Slideshow image
Usnea parvula Motyka
Family: Parmeliaceae
Usnea parvula image
Stephen Sharnoff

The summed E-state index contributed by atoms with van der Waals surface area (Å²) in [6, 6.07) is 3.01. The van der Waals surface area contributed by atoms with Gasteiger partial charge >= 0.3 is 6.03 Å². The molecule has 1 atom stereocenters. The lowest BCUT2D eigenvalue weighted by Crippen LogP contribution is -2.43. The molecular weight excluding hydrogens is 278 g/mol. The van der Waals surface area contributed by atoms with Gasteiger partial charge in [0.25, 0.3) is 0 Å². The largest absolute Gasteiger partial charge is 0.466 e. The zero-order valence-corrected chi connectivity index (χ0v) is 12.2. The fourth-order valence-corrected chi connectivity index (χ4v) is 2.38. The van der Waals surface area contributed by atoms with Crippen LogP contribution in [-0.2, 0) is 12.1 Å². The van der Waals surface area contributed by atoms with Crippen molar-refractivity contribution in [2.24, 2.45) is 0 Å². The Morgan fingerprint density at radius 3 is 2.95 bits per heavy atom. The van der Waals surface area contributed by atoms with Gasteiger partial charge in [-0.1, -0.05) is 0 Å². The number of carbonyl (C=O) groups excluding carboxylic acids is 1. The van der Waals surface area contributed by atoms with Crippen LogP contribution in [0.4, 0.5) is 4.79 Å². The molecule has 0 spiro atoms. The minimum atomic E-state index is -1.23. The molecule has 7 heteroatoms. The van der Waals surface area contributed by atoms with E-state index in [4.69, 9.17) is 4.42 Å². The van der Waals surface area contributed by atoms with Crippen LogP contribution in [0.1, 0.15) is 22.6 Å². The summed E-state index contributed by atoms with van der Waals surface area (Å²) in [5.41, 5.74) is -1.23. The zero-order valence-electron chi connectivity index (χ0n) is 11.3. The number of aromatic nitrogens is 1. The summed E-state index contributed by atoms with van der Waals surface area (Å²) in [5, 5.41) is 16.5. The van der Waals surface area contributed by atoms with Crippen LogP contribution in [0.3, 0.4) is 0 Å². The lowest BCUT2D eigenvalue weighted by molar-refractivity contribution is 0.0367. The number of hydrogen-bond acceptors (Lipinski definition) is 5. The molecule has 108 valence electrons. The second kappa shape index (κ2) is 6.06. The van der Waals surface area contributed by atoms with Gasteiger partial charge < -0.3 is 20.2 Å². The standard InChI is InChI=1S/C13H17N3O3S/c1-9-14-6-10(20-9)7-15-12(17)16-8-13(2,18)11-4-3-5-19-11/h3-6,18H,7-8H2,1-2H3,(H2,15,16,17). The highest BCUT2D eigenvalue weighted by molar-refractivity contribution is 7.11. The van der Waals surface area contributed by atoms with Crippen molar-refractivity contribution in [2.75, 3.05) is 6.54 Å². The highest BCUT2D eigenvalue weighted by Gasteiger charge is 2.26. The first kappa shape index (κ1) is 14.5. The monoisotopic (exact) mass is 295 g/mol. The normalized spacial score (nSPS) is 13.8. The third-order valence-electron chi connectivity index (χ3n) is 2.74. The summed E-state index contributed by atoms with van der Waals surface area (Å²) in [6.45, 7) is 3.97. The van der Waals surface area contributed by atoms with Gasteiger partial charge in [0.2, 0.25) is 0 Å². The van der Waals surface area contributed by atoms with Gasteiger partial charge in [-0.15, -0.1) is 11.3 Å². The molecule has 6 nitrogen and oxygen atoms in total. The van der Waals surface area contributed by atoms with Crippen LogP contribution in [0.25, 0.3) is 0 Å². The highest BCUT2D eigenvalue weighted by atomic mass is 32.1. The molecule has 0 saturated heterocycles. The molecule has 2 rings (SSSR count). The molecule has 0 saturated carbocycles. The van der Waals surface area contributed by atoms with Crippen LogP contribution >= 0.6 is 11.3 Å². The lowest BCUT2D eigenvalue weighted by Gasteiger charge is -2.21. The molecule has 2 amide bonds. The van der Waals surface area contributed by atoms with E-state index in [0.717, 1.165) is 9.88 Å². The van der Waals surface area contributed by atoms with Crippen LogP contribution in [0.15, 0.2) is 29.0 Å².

Thallus: shrubby, usually short, 3 to 8 cm long, ±stiff branching: anisotomic-dichotomous, divergent basal part: concolorous to the branches or paler branches: main branches: irregular, distinctly segmented, ±swollen; lateral branches: not narrowed at point of attachment segments: terete to strongly ridged, cylindrical to ±sausagelike; transversal furrows/foveoles: numerous on main branches papillae: absent although young fibrils may be mistaken for such tubercles: absent fibercles: nearly absent to numerous, looking like pseudocyphellae fibrils: short, spinulous, numerous and crowded (80-100 fibrils/0.5 cm on main branches) soralia and isidiomorphs: absent cortex: thin (2-6%), dull to distinctly shiny, never cracked medulla: usually two layered: compact close to the cortex and lax around the axis, not pigmented axis: thin to wide Apothecia: terminal to subterminal, 2 to 17 mm in diam. spores: 7.5-9 x 3-5 µm Spot tests: medulla K-, C-, KC-, P- Secondary metabolites: usnic acid, ±fatty acids (minor), ±unknown (minor). Substrate and ecology: mainly on bark of Pinus spp. and Pseudotsuga menziesii in coniferous forests or pine-oak vegetation in the mountains between 1800 and 3100 m and exceptionally coastal on shrubs World distribution: southwestern U.S.A., Mexico, and South America Sonoran distribution: mountains of Arizona, Sierra Madre Occidental of Chihuahua, exceptionally along coastal California (one specimen found on San Nicolas Island at 150 m). Notes: The lack of soralia and the numerous apothecia in U. parvula separate it from the very similar U. hirta. Usnea parvula could be considered as the primary species of U. hirta. In Usnea intermedia, the short, numerous and crowded spinulous fibrils are absent, the basal part is usually black and salazinic acid is present in the medulla. Usnea cirrosa has lateral branches that are distinctly constricted at ramification points and norstictic acid in the medulla. A few specimens from Mexico (Chihuahua, Sinaloa, and Sonora) agree morphologically and anatomically well with U. parvula. However, they produce salazinic acid, ±norstictic or only constictic acid in the medulla. More field work and more specimens are needed to understand these chemical variants.